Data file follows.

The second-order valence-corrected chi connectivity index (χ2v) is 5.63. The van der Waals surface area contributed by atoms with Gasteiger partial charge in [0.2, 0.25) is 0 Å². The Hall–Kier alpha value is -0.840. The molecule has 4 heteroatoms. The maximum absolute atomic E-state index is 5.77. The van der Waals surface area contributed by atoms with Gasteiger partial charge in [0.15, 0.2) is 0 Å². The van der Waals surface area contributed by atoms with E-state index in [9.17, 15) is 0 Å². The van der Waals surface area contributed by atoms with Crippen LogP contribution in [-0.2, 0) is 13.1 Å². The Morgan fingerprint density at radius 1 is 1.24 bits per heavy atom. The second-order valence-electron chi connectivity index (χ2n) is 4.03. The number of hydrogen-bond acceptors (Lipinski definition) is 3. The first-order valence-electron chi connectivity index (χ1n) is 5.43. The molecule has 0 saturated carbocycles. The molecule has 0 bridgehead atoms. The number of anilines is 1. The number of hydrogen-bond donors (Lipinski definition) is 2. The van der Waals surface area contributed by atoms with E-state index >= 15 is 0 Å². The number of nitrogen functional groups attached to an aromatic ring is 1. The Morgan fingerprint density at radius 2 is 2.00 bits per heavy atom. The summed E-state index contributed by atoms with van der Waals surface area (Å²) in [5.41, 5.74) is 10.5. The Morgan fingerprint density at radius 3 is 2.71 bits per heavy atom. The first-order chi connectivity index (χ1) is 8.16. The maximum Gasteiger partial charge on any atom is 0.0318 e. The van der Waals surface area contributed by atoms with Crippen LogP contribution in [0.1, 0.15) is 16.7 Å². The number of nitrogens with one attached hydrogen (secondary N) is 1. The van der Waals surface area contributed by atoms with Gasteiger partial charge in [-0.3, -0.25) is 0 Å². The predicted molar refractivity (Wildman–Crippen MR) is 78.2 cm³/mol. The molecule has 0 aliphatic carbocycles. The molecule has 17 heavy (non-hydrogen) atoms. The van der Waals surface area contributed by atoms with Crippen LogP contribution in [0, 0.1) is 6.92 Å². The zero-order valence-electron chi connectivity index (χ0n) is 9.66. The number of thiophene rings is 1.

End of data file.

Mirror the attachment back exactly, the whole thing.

The second-order valence-corrected chi connectivity index (χ2v) is 5.63. The van der Waals surface area contributed by atoms with Gasteiger partial charge in [0.2, 0.25) is 0 Å². The Hall–Kier alpha value is -0.840. The molecule has 4 heteroatoms. The maximum absolute atomic E-state index is 5.77. The van der Waals surface area contributed by atoms with Gasteiger partial charge in [0.15, 0.2) is 0 Å². The van der Waals surface area contributed by atoms with E-state index in [9.17, 15) is 0 Å². The van der Waals surface area contributed by atoms with Crippen LogP contribution in [-0.2, 0) is 13.1 Å². The Morgan fingerprint density at radius 1 is 1.24 bits per heavy atom. The second-order valence-electron chi connectivity index (χ2n) is 4.03. The number of hydrogen-bond acceptors (Lipinski definition) is 3. The first-order valence-electron chi connectivity index (χ1n) is 5.43. The molecule has 0 saturated carbocycles. The molecule has 0 bridgehead atoms. The number of anilines is 1. The number of hydrogen-bond donors (Lipinski definition) is 2. The van der Waals surface area contributed by atoms with E-state index >= 15 is 0 Å². The number of nitrogen functional groups attached to an aromatic ring is 1. The Morgan fingerprint density at radius 2 is 2.00 bits per heavy atom. The summed E-state index contributed by atoms with van der Waals surface area (Å²) in [5.41, 5.74) is 10.5. The Morgan fingerprint density at radius 3 is 2.71 bits per heavy atom. The first-order chi connectivity index (χ1) is 8.16. The maximum Gasteiger partial charge on any atom is 0.0318 e. The van der Waals surface area contributed by atoms with Crippen LogP contribution in [0.1, 0.15) is 16.7 Å². The number of nitrogens with one attached hydrogen (secondary N) is 1. The van der Waals surface area contributed by atoms with Gasteiger partial charge in [-0.3, -0.25) is 0 Å². The predicted molar refractivity (Wildman–Crippen MR) is 78.2 cm³/mol. The molecule has 0 aliphatic carbocycles. The molecule has 17 heavy (non-hydrogen) atoms. The van der Waals surface area contributed by atoms with Crippen LogP contribution in [0, 0.1) is 6.92 Å². The zero-order valence-electron chi connectivity index (χ0n) is 9.66. The number of thiophene rings is 1.